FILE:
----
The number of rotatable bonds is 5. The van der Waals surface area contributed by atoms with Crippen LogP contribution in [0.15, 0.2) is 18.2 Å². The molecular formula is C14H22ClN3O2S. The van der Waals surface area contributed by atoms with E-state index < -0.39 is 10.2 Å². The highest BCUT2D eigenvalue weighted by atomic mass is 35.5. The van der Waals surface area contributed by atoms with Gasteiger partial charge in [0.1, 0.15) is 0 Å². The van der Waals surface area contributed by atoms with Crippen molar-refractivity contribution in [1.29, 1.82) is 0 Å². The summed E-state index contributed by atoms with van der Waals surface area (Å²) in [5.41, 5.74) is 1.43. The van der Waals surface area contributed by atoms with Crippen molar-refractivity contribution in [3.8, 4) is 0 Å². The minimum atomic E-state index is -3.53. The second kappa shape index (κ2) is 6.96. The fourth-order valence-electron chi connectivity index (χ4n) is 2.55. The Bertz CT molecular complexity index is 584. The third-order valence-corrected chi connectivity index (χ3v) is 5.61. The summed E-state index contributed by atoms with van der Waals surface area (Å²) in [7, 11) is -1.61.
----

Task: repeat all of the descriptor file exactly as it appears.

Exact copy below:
The number of rotatable bonds is 5. The van der Waals surface area contributed by atoms with Crippen LogP contribution in [0.15, 0.2) is 18.2 Å². The molecular formula is C14H22ClN3O2S. The van der Waals surface area contributed by atoms with E-state index < -0.39 is 10.2 Å². The highest BCUT2D eigenvalue weighted by atomic mass is 35.5. The van der Waals surface area contributed by atoms with Gasteiger partial charge in [0.1, 0.15) is 0 Å². The van der Waals surface area contributed by atoms with Crippen molar-refractivity contribution in [1.29, 1.82) is 0 Å². The summed E-state index contributed by atoms with van der Waals surface area (Å²) in [5.41, 5.74) is 1.43. The van der Waals surface area contributed by atoms with Crippen molar-refractivity contribution in [3.8, 4) is 0 Å². The minimum atomic E-state index is -3.53. The second kappa shape index (κ2) is 6.96. The fourth-order valence-electron chi connectivity index (χ4n) is 2.55. The Bertz CT molecular complexity index is 584. The third-order valence-corrected chi connectivity index (χ3v) is 5.61. The summed E-state index contributed by atoms with van der Waals surface area (Å²) in [7, 11) is -1.61.